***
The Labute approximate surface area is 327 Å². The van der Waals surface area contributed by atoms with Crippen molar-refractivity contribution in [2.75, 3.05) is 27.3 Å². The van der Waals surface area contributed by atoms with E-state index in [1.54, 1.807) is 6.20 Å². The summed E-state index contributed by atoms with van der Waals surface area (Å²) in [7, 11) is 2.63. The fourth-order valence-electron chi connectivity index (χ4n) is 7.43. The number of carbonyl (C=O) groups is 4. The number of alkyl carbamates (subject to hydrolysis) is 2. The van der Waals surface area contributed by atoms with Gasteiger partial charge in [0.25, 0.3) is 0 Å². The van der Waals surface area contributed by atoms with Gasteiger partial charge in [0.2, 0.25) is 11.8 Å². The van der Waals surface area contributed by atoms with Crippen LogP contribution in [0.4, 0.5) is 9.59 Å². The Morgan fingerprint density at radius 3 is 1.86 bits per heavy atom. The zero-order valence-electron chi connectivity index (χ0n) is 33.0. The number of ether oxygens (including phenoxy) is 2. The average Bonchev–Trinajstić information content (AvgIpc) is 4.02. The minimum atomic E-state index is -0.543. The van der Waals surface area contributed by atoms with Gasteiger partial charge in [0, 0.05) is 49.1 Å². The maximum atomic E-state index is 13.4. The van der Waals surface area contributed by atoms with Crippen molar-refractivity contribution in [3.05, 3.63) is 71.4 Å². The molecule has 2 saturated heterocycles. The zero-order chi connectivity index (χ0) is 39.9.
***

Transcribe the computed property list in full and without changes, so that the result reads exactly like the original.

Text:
The Labute approximate surface area is 327 Å². The van der Waals surface area contributed by atoms with Crippen molar-refractivity contribution in [2.75, 3.05) is 27.3 Å². The van der Waals surface area contributed by atoms with E-state index in [1.54, 1.807) is 6.20 Å². The summed E-state index contributed by atoms with van der Waals surface area (Å²) in [7, 11) is 2.63. The fourth-order valence-electron chi connectivity index (χ4n) is 7.43. The number of carbonyl (C=O) groups is 4. The number of alkyl carbamates (subject to hydrolysis) is 2. The van der Waals surface area contributed by atoms with Gasteiger partial charge in [0.25, 0.3) is 0 Å². The van der Waals surface area contributed by atoms with Gasteiger partial charge in [0.2, 0.25) is 11.8 Å². The van der Waals surface area contributed by atoms with Crippen LogP contribution in [0.4, 0.5) is 9.59 Å². The Morgan fingerprint density at radius 3 is 1.86 bits per heavy atom. The zero-order valence-electron chi connectivity index (χ0n) is 33.0. The number of ether oxygens (including phenoxy) is 2. The average Bonchev–Trinajstić information content (AvgIpc) is 4.02. The minimum atomic E-state index is -0.543. The van der Waals surface area contributed by atoms with Gasteiger partial charge in [0, 0.05) is 49.1 Å². The maximum atomic E-state index is 13.4. The van der Waals surface area contributed by atoms with Crippen molar-refractivity contribution in [3.05, 3.63) is 71.4 Å². The molecule has 2 saturated heterocycles. The zero-order chi connectivity index (χ0) is 39.9.